Sen. Ted Cruz’s leap this week into the 2016 presidential race has a familiar feel. Since 1980, at least one Texas Republican has run for president each cycle. Cruz, alum of Princeton, Harvard Law and a former Supreme Court clerk, is only the latest Lone Star State Republican to try for the White House.
Cruz chose to make his entrance to the 2016 field at Liberty University in Virginia, a prominent evangelical school founded by Jerry Falwell. “Cruz is signaling he’ll court religious conservatives as well as small-government tea-party activists as he competes to become the lead anti-establishment candidate in the party contest,” notes Bloomberg Politics.
That’s in-line with some past GOP Texas White House aspirants, less for others.
Consider George H.W. Bush. In 1980 the former Houston-area congressman, UN ambassador, RNC chair, liaison to China and CIA director sought to snatch the GOP presidential nomination from former California Gov. Ronald Reagan. It didn’t work out, of course, but Bush got a consolation prize of vice president. That set him up eight years later to steamroll the sad-sack 1988 Democratic presidential nominee, Massachusetts Gov. Michael Dukakis.
Bush only lasted one term in the White House. By 1996 a swath of Republicans aimed to take on his vanquisher, Democratic President Bill Clinton. GOP Sen. Phil Gramm seemed a natural, having been an outspoken opponent of the Clinton health care plan and a down-the-line conservative. But Gramm bombed against Bob Dole and lesser rivals, and was soon out of the race.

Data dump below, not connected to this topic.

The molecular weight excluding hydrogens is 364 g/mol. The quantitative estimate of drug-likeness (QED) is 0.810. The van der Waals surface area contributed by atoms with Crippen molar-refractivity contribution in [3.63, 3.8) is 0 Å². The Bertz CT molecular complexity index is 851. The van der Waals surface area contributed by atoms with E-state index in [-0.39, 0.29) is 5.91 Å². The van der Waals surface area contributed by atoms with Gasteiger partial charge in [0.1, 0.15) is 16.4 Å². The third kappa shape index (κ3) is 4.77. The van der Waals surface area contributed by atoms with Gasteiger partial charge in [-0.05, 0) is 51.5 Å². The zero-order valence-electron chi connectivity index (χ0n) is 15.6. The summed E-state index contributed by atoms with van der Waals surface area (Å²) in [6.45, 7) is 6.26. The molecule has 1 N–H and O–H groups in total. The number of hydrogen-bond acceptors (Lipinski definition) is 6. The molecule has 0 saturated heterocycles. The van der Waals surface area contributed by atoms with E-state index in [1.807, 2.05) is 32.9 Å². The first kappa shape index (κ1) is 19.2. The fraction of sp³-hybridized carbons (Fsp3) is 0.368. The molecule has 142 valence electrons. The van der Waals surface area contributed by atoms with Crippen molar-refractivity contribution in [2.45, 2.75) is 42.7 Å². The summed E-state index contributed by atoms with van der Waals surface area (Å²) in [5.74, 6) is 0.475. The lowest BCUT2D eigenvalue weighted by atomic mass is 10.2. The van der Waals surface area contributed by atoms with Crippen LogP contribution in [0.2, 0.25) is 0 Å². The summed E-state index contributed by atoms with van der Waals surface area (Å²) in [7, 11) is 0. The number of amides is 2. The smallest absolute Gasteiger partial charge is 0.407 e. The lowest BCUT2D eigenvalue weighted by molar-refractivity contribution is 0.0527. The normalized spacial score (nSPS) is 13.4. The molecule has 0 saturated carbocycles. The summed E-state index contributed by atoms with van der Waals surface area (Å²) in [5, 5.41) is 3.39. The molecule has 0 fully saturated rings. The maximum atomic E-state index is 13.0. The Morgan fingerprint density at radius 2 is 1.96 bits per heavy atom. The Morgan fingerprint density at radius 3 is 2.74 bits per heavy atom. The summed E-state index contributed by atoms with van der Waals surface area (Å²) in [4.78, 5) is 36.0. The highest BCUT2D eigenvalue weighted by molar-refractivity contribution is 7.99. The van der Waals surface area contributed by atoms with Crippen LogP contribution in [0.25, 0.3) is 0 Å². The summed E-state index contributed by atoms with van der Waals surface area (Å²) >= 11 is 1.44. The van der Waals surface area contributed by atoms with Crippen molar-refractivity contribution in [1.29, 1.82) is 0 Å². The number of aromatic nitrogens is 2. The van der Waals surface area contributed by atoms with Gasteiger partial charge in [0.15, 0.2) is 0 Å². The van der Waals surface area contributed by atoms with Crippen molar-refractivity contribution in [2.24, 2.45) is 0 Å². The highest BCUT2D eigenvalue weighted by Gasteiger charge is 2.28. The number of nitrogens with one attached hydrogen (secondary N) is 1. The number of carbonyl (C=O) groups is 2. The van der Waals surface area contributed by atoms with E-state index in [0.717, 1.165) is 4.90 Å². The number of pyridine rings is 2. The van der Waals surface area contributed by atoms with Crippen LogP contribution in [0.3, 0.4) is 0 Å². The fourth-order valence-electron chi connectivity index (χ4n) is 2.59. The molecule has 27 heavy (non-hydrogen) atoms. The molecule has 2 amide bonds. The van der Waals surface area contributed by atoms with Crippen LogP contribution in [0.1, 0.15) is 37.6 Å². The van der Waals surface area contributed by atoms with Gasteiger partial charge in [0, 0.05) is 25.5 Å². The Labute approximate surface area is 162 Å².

Presidential namesake George W. Bush has had the most success of any Texas Republican. Then-Gov. Bush romped to the 2000 GOP nomination and the White House. He even won a second term, besting his father’s record.
The next couple of Texas Republicans weren’t so successful. By the time libertarian-leaning Rep. Ron Paul ran in 2008 and 2012 he had actually been a presidential nominee, representing the Libertarians in 1988. He only scored about 0.4 percent of the vote that time, but made his small-government voice heard.
Ron Paul’s platforms 20 years later reflected the same doctrine—ending foreign aid, return to the gold standard, abolishing the Federal Reserve. Despite a vocal cheering section among libertarian-minded youngsters, Paul came in near the back of the pack in the New Hampshire primary and other contests each time.
In 2012 Texas Gov. Rick Perry didn’t fare much better. After an infamous debate brain-freeze about which federal agencies he would eliminate, Perry came in fifth place in the Iowa caucuses and skipped the New Hampshire primary. With polls showing Perry trailing in the upcoming South California primary, Perry soon announced that he would be dropping out of the 2012 presidential race.
Perry’s looking to make a comeback in 2016, sporting smart, hipster sunglasses and a supposedly improved command of federal issues. But he’s likely to face a tough road against his fellow Texan, Sen. Cruz, known for his take-no-prisoners rhetorical style.
—Follow David Mark on Twitter: @DavidMarkDC